Trip home to see daughter helps ease pain of war injury
By Rose Post
Eighteen-month-old McKenna Ann Curry really didn’t know her daddy was coming home from war in Iraq less a sizeable part of his left leg.
She just knew she was having a wonderful time investigating the waiting room of the Rowan County Airport on Friday afternoon. She and her baby-sitting aunt, Dawn West of Salisbury, were waiting for her parents, Steven and Samantha Curry, to get home for a visit after a long stay — with more to come — at Walter Reed Hospital in Washington.
What fun it was to push around a lightweight magazine rack and take off her shoes and walk in her white socks until they turned black and look out the door and — finally — run into her parents’ arms when they got there.
She was just happy — ready to offer Mommy and Daddy a kiss one minute and a cushion for his wheelchair the next.
And there was no question that Steven Curry not only believes in Santa Claus but knows there’s more than one — with names like Hubie Tolson and Walter Fricke and Karen Opp. They and many others are giving him and his wife the best Christmas gift they’ve ever dreamed of — a flight home to Rowan County from Walter Reed Medical Center in Washington to spend Christmas with McKenna.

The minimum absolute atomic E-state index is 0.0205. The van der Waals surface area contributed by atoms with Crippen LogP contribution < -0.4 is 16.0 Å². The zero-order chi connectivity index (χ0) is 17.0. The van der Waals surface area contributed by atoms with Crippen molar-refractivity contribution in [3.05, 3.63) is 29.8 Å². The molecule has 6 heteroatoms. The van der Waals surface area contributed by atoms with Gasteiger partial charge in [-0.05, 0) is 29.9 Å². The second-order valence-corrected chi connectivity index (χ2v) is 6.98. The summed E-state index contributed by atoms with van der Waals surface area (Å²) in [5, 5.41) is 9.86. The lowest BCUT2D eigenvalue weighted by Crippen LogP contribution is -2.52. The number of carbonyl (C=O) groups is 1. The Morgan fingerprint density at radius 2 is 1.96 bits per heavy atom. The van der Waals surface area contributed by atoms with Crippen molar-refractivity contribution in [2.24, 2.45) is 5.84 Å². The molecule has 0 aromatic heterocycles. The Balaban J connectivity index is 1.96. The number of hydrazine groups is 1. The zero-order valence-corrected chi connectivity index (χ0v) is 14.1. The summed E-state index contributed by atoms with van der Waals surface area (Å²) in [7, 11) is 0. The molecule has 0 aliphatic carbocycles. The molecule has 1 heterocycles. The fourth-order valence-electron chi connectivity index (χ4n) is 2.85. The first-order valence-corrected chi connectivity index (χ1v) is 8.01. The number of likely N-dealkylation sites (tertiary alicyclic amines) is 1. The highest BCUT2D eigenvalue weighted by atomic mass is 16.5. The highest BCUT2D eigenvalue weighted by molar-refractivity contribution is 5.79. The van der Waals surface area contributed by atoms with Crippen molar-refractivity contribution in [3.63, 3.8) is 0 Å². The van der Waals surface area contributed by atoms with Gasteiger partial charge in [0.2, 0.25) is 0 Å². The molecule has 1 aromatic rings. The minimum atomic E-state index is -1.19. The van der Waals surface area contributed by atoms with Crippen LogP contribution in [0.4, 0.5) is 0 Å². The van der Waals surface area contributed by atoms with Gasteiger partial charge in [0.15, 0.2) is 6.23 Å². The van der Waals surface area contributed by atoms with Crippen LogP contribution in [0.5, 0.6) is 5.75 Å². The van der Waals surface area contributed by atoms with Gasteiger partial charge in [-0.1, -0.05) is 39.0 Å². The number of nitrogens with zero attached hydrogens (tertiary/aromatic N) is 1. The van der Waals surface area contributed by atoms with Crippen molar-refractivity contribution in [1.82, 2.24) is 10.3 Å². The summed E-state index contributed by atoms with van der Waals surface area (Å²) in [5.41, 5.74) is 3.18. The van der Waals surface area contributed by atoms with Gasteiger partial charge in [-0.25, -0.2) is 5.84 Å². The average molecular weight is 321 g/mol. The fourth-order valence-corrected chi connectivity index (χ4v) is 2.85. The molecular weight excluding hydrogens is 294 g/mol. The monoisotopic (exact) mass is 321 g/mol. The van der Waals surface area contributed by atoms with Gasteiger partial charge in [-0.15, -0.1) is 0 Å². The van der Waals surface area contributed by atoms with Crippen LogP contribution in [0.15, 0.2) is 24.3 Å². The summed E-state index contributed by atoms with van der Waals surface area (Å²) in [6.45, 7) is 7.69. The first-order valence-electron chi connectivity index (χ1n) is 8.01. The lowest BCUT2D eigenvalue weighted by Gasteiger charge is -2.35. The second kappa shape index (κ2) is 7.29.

And for him nothing could be better. McKenna openly adores her daddy, even if she doesn’t get to see him every day, and as far as Steven is concerned, any time at all with her is “a blast.”
He’ll remember this Christmas for the rest of his life because so many people helped him get home.
The 23-year-old son of Buddy Curry of Salisbury and Marcia Curry of Cornelius, Steven grew up in this area and graduated from Mount Pleasant High School in 2001. He joined the Army in March 2003, when he was 19, and took his basic infantry training at Fort Benning, Ga.
He was first assigned to Schofield Barracks, Hawaii, but he went to Afghanistan in April 2004, for a year before he returned to Schofield Barracks.
His left foot was injured when he was with the 2nd Battalion, 35th Infantry Regiment of the 25th Infantry Division in Iraq this year.
He’d been there for 31/2 months — from August until Nov. 19 — when a roadside bomb exploded beside a truck and “some shrapnel went through my left foot,” he says.
“The same thing had happened about a month before,” he adds. “My truck had been hit by a roadside bomb, but I didn’t get hurt at all. So when it happened again, I knew what it was.”
But that time, he says, “I could tell something had happened to my foot, and I got out of the truck as soon as I could, and I saw the blood coming out of a hole in my boot.